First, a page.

“Looks like he’s been on the sherry” chirped Alan.
He had been presented with a shirt with “Bentley” on the back, but he threw it into the crowd…shades of Mourinho.
God bless you, Roy.”
Underneath us in the Matthew Harding Lower, a large banner remembering Ray Wilkins was passed over the heads of fellow spectators. These have certainly been sad times at Chelsea Football Club.
There was a minute’s applause in memory of Roy Bentley, our first Chelsea Champion. And the Liverpool fans applauded and clapped too.
The match kicked-off with lots and lots of noise. Francis always reads these blogs and has noted my comments about a decreasing amount of atmosphere at home games with note. I told him that the noise was far better than normal. After all, this was Liverpool. The highlight of the first few minutes was a sublime cross-field pass to Victor Moses from Gary Cahill, which drew a warm “well I’ll be fucked” salvo of appreciation.
However, Liverpool seemed to edge the first part of the game, and Roberto Firminio caused Thibaut Courtois to save early on, but it was the keen and incisive Sadio Mane who caught the eye. He seemed to be involved in many of their attacks. Victor Moses sent over a teasing ball, but no Chelsea players could add the needed touch. Eden Hazard managed to tee-up Marcos Alonso in the inside-left channel but his powerful effort was straight at the Liverpool ‘keeper Loris Karius. There was a simply magnificent tackle by N’Golo Kante on Mane, and this drew great applause from the supporters. The noise had subsided slightly, but this was much better than the usual levels at recent games. Over in the far corner, I tried to get my head around a few new Liverpool songs, no doubt harking on about European adventures of yore. I honestly found it hard to decipher much of it.
Another Mane shot. Another Courtois save.
The sky was still cloudless. The sun had certainly risen well on this Sunday.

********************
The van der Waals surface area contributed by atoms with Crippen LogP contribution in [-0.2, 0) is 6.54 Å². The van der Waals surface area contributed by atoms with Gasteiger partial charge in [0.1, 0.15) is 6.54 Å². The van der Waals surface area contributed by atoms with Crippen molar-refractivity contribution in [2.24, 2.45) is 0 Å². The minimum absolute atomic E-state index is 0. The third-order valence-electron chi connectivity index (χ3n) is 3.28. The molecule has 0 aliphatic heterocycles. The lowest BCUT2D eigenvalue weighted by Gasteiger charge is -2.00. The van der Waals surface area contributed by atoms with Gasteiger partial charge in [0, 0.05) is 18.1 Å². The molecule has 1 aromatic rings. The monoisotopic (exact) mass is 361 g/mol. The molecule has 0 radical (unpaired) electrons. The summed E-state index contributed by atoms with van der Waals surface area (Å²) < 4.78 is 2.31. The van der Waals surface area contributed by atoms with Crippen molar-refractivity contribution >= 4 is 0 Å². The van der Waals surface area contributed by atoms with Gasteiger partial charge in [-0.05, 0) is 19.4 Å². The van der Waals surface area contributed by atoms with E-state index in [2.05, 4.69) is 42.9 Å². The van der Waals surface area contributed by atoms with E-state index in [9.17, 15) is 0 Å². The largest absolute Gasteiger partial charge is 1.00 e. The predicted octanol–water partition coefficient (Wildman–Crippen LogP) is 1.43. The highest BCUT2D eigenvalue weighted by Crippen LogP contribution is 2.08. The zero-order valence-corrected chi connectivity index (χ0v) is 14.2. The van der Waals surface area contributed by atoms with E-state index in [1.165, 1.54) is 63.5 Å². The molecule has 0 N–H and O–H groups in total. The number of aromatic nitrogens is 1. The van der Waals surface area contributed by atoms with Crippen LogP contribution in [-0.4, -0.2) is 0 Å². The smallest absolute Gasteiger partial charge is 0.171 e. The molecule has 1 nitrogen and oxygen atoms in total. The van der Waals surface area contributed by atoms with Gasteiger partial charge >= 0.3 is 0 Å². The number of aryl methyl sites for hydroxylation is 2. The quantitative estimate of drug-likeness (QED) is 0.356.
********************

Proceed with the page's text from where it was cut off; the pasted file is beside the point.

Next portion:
The Liverpool red is darker than usual this season. Very often, thankfully, it ran up against a deep royal blue wall.
The often chastised Tiemoue Bakayoko was enjoying a solid start to the game and I was really elated to hear some warm applause for even the most basic of plays from our often beleaguered midfielder.
That, my friends, is what being a Chelsea supporter is all about.
On the previous Monday, myself and around one hundred Chelsea supporters had attended an evening with Gianfranco Zola at a pub in Ascot. It was a fantastic evening. I remembered what the great – little – man had said about Eden Hazard. He had been asked how he could improve his game. Gianfranco said that he would ask him to release the ball earlier when in a deep position, and then really save his tricks and crisp passing for the final third, when everything matters. I could not have put it any better. In this game, as in so many others, there were spins and twists from Eden when he was barely over the halfway line. I wanted him to improve.
We then came close when a Moses cross was met with a dive and a header from Bakayoko, but it flashed wide. Soon after, on thirty-two minutes, the same player sent over a cross after doing well to make space in front of Parkyville. His cross was aimed at the large frame of Olivier Giroud. We watched as the big Frenchman rose and guided the ball home. It was not dissimilar to the Morata goal versus Tottenham.
The ground reverberated with noise.
I tried to spot where the scorer was running, and soon realised that he was headed over to the Chelsea bench, by-passing Antonio Conte, and aiming straight for David Luiz. The players hugged.
A nice touch.